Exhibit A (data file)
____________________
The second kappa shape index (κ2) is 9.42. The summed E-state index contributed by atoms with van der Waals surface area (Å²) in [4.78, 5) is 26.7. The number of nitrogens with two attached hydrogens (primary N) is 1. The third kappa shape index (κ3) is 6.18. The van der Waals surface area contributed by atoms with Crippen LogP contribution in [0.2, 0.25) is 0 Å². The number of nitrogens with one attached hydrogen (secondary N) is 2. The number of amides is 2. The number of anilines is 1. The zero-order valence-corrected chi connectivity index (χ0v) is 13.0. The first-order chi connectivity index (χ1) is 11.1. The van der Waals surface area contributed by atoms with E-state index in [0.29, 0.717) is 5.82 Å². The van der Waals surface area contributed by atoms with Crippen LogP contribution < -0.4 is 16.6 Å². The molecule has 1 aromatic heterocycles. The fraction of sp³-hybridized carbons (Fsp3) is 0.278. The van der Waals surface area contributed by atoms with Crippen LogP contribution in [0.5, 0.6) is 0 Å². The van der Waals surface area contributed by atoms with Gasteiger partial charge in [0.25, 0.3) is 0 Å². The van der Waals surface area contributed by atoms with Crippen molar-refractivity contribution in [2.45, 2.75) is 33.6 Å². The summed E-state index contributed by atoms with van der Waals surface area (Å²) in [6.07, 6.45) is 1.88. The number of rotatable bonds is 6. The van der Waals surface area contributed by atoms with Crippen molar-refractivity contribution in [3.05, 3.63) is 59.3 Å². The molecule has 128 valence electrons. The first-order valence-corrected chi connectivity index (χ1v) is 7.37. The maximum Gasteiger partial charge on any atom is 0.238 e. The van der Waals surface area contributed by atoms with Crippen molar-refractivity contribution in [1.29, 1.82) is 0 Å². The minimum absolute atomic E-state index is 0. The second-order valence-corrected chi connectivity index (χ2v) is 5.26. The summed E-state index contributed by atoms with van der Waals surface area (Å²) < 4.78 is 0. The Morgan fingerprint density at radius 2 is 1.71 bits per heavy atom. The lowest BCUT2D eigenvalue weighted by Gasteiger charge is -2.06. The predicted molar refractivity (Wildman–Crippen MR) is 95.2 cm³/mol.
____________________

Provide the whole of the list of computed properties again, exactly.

The second kappa shape index (κ2) is 9.42. The summed E-state index contributed by atoms with van der Waals surface area (Å²) in [4.78, 5) is 26.7. The number of nitrogens with two attached hydrogens (primary N) is 1. The third kappa shape index (κ3) is 6.18. The van der Waals surface area contributed by atoms with Crippen LogP contribution in [0.2, 0.25) is 0 Å². The number of nitrogens with one attached hydrogen (secondary N) is 2. The number of amides is 2. The number of anilines is 1. The zero-order valence-corrected chi connectivity index (χ0v) is 13.0. The first-order chi connectivity index (χ1) is 11.1. The van der Waals surface area contributed by atoms with E-state index in [0.29, 0.717) is 5.82 Å². The van der Waals surface area contributed by atoms with Crippen LogP contribution < -0.4 is 16.6 Å². The molecule has 1 aromatic heterocycles. The fraction of sp³-hybridized carbons (Fsp3) is 0.278. The van der Waals surface area contributed by atoms with Crippen LogP contribution in [0.5, 0.6) is 0 Å². The van der Waals surface area contributed by atoms with Gasteiger partial charge in [0.25, 0.3) is 0 Å². The van der Waals surface area contributed by atoms with Crippen molar-refractivity contribution in [2.45, 2.75) is 33.6 Å². The summed E-state index contributed by atoms with van der Waals surface area (Å²) in [6.07, 6.45) is 1.88. The number of rotatable bonds is 6. The van der Waals surface area contributed by atoms with Crippen molar-refractivity contribution in [3.05, 3.63) is 59.3 Å². The molecule has 128 valence electrons. The first-order valence-corrected chi connectivity index (χ1v) is 7.37. The maximum Gasteiger partial charge on any atom is 0.238 e. The van der Waals surface area contributed by atoms with Crippen molar-refractivity contribution in [1.29, 1.82) is 0 Å². The minimum absolute atomic E-state index is 0. The second-order valence-corrected chi connectivity index (χ2v) is 5.26. The summed E-state index contributed by atoms with van der Waals surface area (Å²) < 4.78 is 0. The Morgan fingerprint density at radius 2 is 1.71 bits per heavy atom. The lowest BCUT2D eigenvalue weighted by Gasteiger charge is -2.06. The predicted molar refractivity (Wildman–Crippen MR) is 95.2 cm³/mol.